No government can claim to be standing up for average Canadians if it is not willing to work with unions, Prime Minister Justin Trudeau said in his address to Unifor’s Constitutional Convention today.
“The labour movement deserves fairness, not a government that sees it as an enemy,” Trudeau said.
“When Andrew Scheer spoke at a labour event in Ottawa recently, he couldn’t even say the word union. Canadians serve better. We all deserve better.”
This is not the first time Trudeau has spoken at a Unifor Convention. Three years ago, he pledged to delegates at the convention in Ottawa that his new government would work with Unifor and other unions to improve the lives of working Canadians.
“To have a strong middle class, you have to have strong unions.”
Soon after coming to power, Trudeau’s Liberals repealed the anti-union legislation brought in by the previous Stephen Harper Conservatives. When the North American Free Trade Agreement came up for renegotiation, Unifor played an active role.
“Millions of families were counting on us to get the new NAFTA right, and together we put the interests of Canadian workers at the very heart of our negotiating strategy,” he said.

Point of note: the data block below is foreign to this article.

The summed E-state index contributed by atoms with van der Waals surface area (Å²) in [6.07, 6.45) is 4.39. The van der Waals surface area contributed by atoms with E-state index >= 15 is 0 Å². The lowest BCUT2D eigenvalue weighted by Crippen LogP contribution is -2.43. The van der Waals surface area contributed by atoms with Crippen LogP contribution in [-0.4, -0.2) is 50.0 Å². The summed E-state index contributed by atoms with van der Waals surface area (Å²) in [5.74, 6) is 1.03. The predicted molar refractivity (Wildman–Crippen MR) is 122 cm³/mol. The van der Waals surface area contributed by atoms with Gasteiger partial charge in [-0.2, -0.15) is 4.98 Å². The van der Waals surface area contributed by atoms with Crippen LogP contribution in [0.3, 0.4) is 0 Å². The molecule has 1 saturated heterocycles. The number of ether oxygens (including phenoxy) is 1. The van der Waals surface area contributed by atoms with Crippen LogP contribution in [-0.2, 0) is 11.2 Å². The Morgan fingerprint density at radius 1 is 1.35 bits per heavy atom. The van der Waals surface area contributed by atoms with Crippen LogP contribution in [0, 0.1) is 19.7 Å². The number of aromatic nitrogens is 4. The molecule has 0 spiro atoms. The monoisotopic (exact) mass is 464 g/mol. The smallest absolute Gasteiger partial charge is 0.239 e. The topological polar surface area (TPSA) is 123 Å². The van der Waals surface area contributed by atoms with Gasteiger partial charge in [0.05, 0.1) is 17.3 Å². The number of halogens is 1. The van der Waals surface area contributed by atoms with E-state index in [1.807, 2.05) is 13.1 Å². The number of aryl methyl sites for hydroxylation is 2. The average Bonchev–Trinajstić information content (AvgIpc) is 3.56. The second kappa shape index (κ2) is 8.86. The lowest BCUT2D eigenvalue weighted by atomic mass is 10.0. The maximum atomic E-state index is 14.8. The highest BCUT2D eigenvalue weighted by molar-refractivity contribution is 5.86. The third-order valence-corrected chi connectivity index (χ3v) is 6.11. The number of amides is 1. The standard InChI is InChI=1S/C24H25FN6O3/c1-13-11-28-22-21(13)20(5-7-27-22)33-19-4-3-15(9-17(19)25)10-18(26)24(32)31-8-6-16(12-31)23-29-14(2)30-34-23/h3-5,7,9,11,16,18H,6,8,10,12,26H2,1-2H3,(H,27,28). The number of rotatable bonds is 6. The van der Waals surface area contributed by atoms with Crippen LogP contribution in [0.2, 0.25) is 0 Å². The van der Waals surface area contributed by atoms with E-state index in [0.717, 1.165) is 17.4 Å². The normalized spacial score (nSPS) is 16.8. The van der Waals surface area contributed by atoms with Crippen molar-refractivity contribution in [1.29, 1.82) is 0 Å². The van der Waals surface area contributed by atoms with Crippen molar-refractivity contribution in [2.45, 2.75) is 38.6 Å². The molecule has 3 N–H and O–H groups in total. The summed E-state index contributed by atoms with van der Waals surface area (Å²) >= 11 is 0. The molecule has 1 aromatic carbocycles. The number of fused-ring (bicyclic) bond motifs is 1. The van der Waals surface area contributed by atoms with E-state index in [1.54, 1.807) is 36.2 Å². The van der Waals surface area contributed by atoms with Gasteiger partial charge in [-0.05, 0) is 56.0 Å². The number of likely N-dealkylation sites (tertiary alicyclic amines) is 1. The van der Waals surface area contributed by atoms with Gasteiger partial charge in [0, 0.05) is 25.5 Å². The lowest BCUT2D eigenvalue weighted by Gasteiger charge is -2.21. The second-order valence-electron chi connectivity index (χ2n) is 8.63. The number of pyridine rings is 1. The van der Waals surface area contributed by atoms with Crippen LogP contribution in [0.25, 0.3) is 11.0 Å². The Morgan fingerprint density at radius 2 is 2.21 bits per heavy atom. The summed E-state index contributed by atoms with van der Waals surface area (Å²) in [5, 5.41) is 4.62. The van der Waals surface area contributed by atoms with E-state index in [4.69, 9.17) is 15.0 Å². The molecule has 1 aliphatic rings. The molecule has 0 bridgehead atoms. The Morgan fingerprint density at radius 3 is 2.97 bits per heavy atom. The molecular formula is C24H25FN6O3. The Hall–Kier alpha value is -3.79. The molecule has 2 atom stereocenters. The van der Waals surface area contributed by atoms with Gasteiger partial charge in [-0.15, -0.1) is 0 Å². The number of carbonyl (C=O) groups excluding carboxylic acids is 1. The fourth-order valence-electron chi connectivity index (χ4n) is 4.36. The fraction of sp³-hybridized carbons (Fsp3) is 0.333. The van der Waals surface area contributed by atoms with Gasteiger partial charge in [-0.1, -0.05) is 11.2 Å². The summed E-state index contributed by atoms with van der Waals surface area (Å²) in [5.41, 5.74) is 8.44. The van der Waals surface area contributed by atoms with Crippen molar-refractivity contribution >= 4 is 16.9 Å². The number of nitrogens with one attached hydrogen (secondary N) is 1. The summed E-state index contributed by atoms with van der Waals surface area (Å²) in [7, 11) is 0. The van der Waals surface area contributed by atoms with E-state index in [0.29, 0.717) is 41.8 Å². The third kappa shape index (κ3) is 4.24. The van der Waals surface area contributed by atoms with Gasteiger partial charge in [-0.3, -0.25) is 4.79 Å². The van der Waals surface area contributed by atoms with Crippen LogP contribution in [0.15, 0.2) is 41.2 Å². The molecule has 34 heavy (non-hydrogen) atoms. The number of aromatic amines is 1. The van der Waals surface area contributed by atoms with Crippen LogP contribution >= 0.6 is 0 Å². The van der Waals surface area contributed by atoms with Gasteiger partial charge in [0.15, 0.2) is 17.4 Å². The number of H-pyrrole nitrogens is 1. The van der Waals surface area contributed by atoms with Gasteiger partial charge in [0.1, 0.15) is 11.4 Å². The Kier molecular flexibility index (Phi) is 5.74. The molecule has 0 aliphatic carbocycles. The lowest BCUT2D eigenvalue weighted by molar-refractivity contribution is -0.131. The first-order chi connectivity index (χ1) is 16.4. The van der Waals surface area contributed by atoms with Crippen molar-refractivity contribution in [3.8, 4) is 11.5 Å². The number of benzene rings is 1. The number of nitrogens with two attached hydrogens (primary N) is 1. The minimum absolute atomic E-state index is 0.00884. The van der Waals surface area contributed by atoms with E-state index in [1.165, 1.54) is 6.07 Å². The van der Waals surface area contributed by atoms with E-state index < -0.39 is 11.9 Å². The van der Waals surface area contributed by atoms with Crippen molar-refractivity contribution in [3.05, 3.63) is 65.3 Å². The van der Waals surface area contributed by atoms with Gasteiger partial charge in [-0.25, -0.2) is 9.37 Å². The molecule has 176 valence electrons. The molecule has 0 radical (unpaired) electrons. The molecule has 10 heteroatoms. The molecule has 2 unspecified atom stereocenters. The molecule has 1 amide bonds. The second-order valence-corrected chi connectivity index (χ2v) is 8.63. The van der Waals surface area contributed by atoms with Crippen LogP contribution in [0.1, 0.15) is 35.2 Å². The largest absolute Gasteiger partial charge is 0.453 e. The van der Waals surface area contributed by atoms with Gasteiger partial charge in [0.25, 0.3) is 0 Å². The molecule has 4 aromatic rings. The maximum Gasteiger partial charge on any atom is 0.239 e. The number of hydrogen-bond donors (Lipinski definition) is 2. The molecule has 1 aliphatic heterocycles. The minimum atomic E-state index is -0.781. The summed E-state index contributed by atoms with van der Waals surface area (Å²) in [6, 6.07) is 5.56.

Unifor National President Jerry Dias was a consultant to the Canadian negotiating team throughout the talks, which resulted in significant improvements to worker protections than those established in the original deal, including a requirement for major changes to Mexican labour laws.
“In other words, we created a new standard,” Trudeau said. “That, my friends, is the power of solidarity. That is the power of putting people first.”
Trudeau said the labour movement has a long history of standing up for fair wages, reasonable working hours, and safe workplaces and for women, LGBTQ workers, disabled workers and for Indigenous communities.
“You can continue to count on our government,” Trudeau said. “We know the only way we will make real progress is by investing in people – not by cutting services.”
The labour movement is vital to that effort, Trudeau said.